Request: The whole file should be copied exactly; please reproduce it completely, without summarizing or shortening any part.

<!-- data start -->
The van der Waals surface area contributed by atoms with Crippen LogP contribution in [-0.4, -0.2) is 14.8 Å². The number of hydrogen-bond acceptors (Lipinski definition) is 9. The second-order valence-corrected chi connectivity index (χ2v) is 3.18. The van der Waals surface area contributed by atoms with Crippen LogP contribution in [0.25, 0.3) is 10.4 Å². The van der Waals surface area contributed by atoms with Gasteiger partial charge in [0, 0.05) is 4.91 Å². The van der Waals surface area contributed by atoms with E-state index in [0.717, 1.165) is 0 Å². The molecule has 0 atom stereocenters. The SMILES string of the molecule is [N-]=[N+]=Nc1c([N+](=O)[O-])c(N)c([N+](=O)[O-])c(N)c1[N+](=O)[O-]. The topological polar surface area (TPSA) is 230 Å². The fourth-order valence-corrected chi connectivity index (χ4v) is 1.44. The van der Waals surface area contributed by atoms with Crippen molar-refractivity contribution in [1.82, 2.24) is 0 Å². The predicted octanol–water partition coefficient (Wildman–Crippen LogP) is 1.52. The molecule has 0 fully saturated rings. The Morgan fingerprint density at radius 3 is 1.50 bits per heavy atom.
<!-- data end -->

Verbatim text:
The van der Waals surface area contributed by atoms with Crippen LogP contribution in [-0.4, -0.2) is 14.8 Å². The number of hydrogen-bond acceptors (Lipinski definition) is 9. The second-order valence-corrected chi connectivity index (χ2v) is 3.18. The van der Waals surface area contributed by atoms with Crippen LogP contribution in [0.25, 0.3) is 10.4 Å². The van der Waals surface area contributed by atoms with Gasteiger partial charge in [0, 0.05) is 4.91 Å². The van der Waals surface area contributed by atoms with E-state index in [0.717, 1.165) is 0 Å². The molecule has 0 atom stereocenters. The SMILES string of the molecule is [N-]=[N+]=Nc1c([N+](=O)[O-])c(N)c([N+](=O)[O-])c(N)c1[N+](=O)[O-]. The topological polar surface area (TPSA) is 230 Å². The fourth-order valence-corrected chi connectivity index (χ4v) is 1.44. The van der Waals surface area contributed by atoms with Crippen molar-refractivity contribution in [1.82, 2.24) is 0 Å². The predicted octanol–water partition coefficient (Wildman–Crippen LogP) is 1.52. The molecule has 0 fully saturated rings. The Morgan fingerprint density at radius 3 is 1.50 bits per heavy atom.